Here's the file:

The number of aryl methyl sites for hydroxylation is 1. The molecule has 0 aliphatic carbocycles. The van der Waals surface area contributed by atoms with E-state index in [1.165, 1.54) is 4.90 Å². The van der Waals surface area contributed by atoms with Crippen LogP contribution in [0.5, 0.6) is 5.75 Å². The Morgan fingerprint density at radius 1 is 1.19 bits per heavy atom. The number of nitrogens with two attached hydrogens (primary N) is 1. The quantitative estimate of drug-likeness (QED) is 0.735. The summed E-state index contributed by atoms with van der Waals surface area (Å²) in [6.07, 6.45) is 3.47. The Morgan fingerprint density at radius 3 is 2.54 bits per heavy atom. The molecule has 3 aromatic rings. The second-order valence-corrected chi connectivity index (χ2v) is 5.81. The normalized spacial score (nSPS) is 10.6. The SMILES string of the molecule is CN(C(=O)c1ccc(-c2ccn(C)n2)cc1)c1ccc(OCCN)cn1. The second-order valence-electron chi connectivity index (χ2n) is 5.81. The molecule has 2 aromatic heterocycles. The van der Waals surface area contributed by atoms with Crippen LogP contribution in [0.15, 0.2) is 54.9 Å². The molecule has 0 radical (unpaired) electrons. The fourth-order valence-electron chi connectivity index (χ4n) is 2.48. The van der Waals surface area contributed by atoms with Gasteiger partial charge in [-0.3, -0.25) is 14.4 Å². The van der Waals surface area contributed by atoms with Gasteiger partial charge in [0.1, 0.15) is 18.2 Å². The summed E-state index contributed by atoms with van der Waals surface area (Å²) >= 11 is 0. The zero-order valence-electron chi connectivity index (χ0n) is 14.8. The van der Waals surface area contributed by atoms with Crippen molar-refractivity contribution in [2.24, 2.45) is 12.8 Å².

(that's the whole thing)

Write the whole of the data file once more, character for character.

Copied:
The number of aryl methyl sites for hydroxylation is 1. The molecule has 0 aliphatic carbocycles. The van der Waals surface area contributed by atoms with E-state index in [1.165, 1.54) is 4.90 Å². The van der Waals surface area contributed by atoms with Crippen LogP contribution in [0.5, 0.6) is 5.75 Å². The Morgan fingerprint density at radius 1 is 1.19 bits per heavy atom. The number of nitrogens with two attached hydrogens (primary N) is 1. The quantitative estimate of drug-likeness (QED) is 0.735. The summed E-state index contributed by atoms with van der Waals surface area (Å²) in [6.07, 6.45) is 3.47. The Morgan fingerprint density at radius 3 is 2.54 bits per heavy atom. The molecule has 3 aromatic rings. The second-order valence-corrected chi connectivity index (χ2v) is 5.81. The normalized spacial score (nSPS) is 10.6. The SMILES string of the molecule is CN(C(=O)c1ccc(-c2ccn(C)n2)cc1)c1ccc(OCCN)cn1. The second-order valence-electron chi connectivity index (χ2n) is 5.81. The molecule has 2 aromatic heterocycles. The van der Waals surface area contributed by atoms with Crippen LogP contribution in [0.15, 0.2) is 54.9 Å². The molecule has 0 radical (unpaired) electrons. The fourth-order valence-electron chi connectivity index (χ4n) is 2.48. The van der Waals surface area contributed by atoms with Gasteiger partial charge in [-0.3, -0.25) is 14.4 Å². The van der Waals surface area contributed by atoms with Gasteiger partial charge in [0.1, 0.15) is 18.2 Å². The summed E-state index contributed by atoms with van der Waals surface area (Å²) >= 11 is 0. The zero-order valence-electron chi connectivity index (χ0n) is 14.8. The van der Waals surface area contributed by atoms with Crippen molar-refractivity contribution in [2.24, 2.45) is 12.8 Å².